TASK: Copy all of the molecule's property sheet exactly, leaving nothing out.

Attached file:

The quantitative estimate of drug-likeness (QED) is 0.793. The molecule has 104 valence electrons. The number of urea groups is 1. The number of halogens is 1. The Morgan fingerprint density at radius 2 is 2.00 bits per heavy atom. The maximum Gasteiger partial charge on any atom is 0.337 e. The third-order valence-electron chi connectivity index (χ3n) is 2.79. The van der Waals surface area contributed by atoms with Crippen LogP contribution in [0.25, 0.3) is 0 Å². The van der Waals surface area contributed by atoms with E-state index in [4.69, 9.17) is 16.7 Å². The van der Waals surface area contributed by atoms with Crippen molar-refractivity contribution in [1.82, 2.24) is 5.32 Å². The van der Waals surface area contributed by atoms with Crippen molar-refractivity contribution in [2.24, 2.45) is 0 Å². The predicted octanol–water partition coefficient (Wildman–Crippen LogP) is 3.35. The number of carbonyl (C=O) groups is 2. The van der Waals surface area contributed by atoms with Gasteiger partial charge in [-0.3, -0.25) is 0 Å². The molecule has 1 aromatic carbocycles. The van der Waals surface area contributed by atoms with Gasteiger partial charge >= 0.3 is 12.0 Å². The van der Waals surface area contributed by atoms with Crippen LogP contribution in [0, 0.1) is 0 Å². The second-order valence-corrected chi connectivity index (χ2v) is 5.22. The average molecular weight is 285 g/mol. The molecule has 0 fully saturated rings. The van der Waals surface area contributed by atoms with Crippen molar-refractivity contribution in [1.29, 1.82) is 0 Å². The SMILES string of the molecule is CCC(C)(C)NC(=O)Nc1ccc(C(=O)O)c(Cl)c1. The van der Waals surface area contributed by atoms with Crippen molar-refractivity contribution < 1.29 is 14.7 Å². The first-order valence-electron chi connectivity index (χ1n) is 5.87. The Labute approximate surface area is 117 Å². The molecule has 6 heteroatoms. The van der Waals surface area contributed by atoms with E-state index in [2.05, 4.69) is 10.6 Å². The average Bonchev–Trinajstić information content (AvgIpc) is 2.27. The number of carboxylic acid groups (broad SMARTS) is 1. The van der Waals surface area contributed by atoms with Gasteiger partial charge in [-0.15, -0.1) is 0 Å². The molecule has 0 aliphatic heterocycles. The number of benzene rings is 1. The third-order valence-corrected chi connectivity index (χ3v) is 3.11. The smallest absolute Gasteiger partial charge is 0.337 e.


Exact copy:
The quantitative estimate of drug-likeness (QED) is 0.793. The molecule has 104 valence electrons. The number of urea groups is 1. The number of halogens is 1. The Morgan fingerprint density at radius 2 is 2.00 bits per heavy atom. The maximum Gasteiger partial charge on any atom is 0.337 e. The third-order valence-electron chi connectivity index (χ3n) is 2.79. The van der Waals surface area contributed by atoms with Crippen LogP contribution in [0.25, 0.3) is 0 Å². The van der Waals surface area contributed by atoms with E-state index in [4.69, 9.17) is 16.7 Å². The van der Waals surface area contributed by atoms with Crippen molar-refractivity contribution in [1.82, 2.24) is 5.32 Å². The van der Waals surface area contributed by atoms with Crippen molar-refractivity contribution in [2.24, 2.45) is 0 Å². The predicted octanol–water partition coefficient (Wildman–Crippen LogP) is 3.35. The number of carbonyl (C=O) groups is 2. The van der Waals surface area contributed by atoms with Gasteiger partial charge in [-0.3, -0.25) is 0 Å². The molecule has 1 aromatic carbocycles. The van der Waals surface area contributed by atoms with Gasteiger partial charge >= 0.3 is 12.0 Å². The van der Waals surface area contributed by atoms with Crippen LogP contribution in [0, 0.1) is 0 Å². The second-order valence-corrected chi connectivity index (χ2v) is 5.22. The average molecular weight is 285 g/mol. The molecule has 0 fully saturated rings. The van der Waals surface area contributed by atoms with Crippen molar-refractivity contribution in [1.29, 1.82) is 0 Å². The SMILES string of the molecule is CCC(C)(C)NC(=O)Nc1ccc(C(=O)O)c(Cl)c1. The van der Waals surface area contributed by atoms with Crippen molar-refractivity contribution < 1.29 is 14.7 Å². The first-order valence-electron chi connectivity index (χ1n) is 5.87. The Labute approximate surface area is 117 Å². The molecule has 6 heteroatoms. The van der Waals surface area contributed by atoms with E-state index in [2.05, 4.69) is 10.6 Å². The average Bonchev–Trinajstić information content (AvgIpc) is 2.27. The number of carboxylic acid groups (broad SMARTS) is 1. The van der Waals surface area contributed by atoms with Gasteiger partial charge in [-0.15, -0.1) is 0 Å². The molecule has 0 aliphatic heterocycles. The number of benzene rings is 1. The third-order valence-corrected chi connectivity index (χ3v) is 3.11. The smallest absolute Gasteiger partial charge is 0.337 e.